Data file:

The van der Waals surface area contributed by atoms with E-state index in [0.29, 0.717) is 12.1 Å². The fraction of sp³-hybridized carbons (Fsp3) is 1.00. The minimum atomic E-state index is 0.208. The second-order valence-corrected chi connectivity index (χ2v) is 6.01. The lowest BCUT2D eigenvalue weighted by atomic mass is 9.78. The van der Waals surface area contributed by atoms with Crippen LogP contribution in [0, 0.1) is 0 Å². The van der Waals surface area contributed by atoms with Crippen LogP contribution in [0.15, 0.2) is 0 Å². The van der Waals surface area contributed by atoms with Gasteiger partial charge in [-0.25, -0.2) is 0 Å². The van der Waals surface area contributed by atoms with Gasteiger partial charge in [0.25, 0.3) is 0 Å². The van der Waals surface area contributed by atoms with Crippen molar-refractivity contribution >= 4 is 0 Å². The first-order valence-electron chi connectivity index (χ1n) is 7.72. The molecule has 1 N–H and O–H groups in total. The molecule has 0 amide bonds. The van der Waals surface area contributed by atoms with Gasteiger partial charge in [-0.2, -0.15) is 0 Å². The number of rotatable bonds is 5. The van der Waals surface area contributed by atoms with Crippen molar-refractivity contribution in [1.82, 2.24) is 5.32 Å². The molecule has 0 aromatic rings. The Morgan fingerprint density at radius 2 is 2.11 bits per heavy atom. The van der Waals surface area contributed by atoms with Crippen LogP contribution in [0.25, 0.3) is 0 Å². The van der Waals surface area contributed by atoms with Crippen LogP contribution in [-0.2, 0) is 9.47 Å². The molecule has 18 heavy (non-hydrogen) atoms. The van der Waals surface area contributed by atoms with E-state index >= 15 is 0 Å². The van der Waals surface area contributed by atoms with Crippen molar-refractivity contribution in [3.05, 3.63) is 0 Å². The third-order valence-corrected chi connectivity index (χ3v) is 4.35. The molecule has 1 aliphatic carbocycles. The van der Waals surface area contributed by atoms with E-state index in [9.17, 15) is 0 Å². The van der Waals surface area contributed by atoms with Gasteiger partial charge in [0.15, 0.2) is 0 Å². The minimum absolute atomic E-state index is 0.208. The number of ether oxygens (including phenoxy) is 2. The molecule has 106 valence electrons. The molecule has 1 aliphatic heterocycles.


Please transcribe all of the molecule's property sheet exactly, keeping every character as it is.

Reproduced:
The van der Waals surface area contributed by atoms with E-state index in [0.29, 0.717) is 12.1 Å². The fraction of sp³-hybridized carbons (Fsp3) is 1.00. The minimum atomic E-state index is 0.208. The second-order valence-corrected chi connectivity index (χ2v) is 6.01. The lowest BCUT2D eigenvalue weighted by atomic mass is 9.78. The van der Waals surface area contributed by atoms with Crippen LogP contribution in [0, 0.1) is 0 Å². The van der Waals surface area contributed by atoms with Crippen LogP contribution in [0.15, 0.2) is 0 Å². The van der Waals surface area contributed by atoms with Gasteiger partial charge in [-0.25, -0.2) is 0 Å². The van der Waals surface area contributed by atoms with Gasteiger partial charge in [0.25, 0.3) is 0 Å². The van der Waals surface area contributed by atoms with Crippen molar-refractivity contribution >= 4 is 0 Å². The first-order valence-electron chi connectivity index (χ1n) is 7.72. The molecule has 1 N–H and O–H groups in total. The molecule has 0 amide bonds. The van der Waals surface area contributed by atoms with Gasteiger partial charge in [-0.2, -0.15) is 0 Å². The number of rotatable bonds is 5. The van der Waals surface area contributed by atoms with Crippen molar-refractivity contribution in [1.82, 2.24) is 5.32 Å². The molecule has 0 aromatic rings. The Morgan fingerprint density at radius 2 is 2.11 bits per heavy atom. The van der Waals surface area contributed by atoms with Crippen LogP contribution in [0.25, 0.3) is 0 Å². The van der Waals surface area contributed by atoms with Crippen LogP contribution in [-0.2, 0) is 9.47 Å². The molecule has 18 heavy (non-hydrogen) atoms. The van der Waals surface area contributed by atoms with E-state index >= 15 is 0 Å². The van der Waals surface area contributed by atoms with Crippen molar-refractivity contribution in [3.05, 3.63) is 0 Å². The third-order valence-corrected chi connectivity index (χ3v) is 4.35. The molecule has 1 aliphatic carbocycles. The van der Waals surface area contributed by atoms with E-state index in [9.17, 15) is 0 Å². The van der Waals surface area contributed by atoms with Gasteiger partial charge in [0.15, 0.2) is 0 Å². The minimum absolute atomic E-state index is 0.208. The number of ether oxygens (including phenoxy) is 2. The molecule has 106 valence electrons. The molecule has 1 aliphatic heterocycles.